Effect of Maize (Zea mays L.) Plant-Type on Yield and Photosynthetic Characters of Sweet Potato (Ipomoea balatas L.) in Intercropping System
Sweet potato/maize relay-cropping mode is considered as the main farming practices of dry land in Southwest China. Although relay-cropping would cause the reduction of fresh tuber yield, it still remained unclear that the reason was shade resulted from maize or genotype of sweet potato. The present work aims at exploring the effects of maize (Zea mays L.) plant-type on photosynthetic physiology and yield of sweet potato (Ipomoea balatas L.) in relay-cropping system. Besides, three plant-types maize cultivars including compact, semi-compact and expanded type were used for relay-cropping with different sweet potato cultivars (‘Yushu-2’, ‘Yushu-6’ and ‘Nanshu-88’) in field. The results showed that the photosynthetically active radiation (PAR) was declined with the increase of expansion of maize plant-type, which decreased by 77.5%, 80.1% and 82.1% respectively. When relay-cropped with extended maize, the yield reduction rate of sweet potato was the highest (67%). The shade-resistance of different genotype of sweet potatoes was different, and the yield reduction rate of ‘Yushu-2’ was the lowest (37.01%). Through conducting correlations analysis, it showed that fresh tuber yield had significant positive correlation with Effective Quantum Yield (Y(II)) and significant negative correlation with Non Photochemical Quenching Coefficient (NPQ). In terms of ‘Yushu-2’, the proportion of heat dissipation was the lowest, and its light quantum efficiency was higher than others. As a result, its reduction rate of yield was lower than the other two. We suggested that compact maize cultivar relay-cropping with strong shade-resistance sweet potato cultivar should be mainly applied in practice of sweet potato.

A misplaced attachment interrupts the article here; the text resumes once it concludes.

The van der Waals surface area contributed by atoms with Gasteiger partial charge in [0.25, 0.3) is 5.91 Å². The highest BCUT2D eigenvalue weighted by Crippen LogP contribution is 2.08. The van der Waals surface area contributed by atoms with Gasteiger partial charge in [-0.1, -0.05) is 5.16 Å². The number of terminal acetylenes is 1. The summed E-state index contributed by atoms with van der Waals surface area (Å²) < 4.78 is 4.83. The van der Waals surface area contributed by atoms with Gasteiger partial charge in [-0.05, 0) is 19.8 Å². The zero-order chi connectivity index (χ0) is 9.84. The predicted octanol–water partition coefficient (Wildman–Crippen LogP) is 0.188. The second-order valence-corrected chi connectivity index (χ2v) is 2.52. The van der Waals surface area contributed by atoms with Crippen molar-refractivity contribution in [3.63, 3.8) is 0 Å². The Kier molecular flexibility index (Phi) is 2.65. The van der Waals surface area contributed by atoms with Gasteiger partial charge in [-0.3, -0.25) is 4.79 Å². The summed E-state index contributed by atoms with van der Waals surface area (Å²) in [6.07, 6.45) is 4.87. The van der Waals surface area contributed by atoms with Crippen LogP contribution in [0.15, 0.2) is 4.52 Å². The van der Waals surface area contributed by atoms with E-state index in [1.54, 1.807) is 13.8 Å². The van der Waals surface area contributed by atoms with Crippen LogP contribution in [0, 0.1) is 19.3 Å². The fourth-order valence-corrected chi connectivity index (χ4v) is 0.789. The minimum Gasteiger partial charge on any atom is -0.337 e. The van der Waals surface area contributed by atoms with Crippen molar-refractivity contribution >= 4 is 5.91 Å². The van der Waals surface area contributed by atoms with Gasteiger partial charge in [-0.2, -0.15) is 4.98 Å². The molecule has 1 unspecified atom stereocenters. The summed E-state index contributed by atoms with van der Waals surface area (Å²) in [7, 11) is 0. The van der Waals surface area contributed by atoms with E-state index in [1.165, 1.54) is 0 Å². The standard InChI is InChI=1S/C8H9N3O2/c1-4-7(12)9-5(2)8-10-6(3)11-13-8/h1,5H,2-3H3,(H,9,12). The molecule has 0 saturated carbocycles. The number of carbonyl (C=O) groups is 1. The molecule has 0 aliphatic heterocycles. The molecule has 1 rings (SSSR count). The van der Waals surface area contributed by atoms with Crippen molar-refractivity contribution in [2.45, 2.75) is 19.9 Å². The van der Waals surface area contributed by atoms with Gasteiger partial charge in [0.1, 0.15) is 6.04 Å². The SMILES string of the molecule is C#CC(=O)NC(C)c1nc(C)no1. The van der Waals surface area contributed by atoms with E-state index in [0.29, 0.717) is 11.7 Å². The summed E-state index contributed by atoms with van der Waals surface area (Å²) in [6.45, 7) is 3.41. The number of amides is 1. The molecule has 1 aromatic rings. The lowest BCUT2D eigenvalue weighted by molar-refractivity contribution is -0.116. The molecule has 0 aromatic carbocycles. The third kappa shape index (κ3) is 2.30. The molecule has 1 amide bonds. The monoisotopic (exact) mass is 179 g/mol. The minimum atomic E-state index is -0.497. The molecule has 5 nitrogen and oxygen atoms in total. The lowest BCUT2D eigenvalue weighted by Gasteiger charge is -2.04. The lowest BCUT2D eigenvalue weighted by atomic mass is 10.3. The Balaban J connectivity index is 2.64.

How to Cite
Open Access Journal:
The journal allows the author(s) to retain publishing rights without restriction. Users are allowed to read, download, copy, distribute, print, search, or link to the full texts of the articles, or use them for any other lawful purpose, without asking prior permission from the publisher or the author.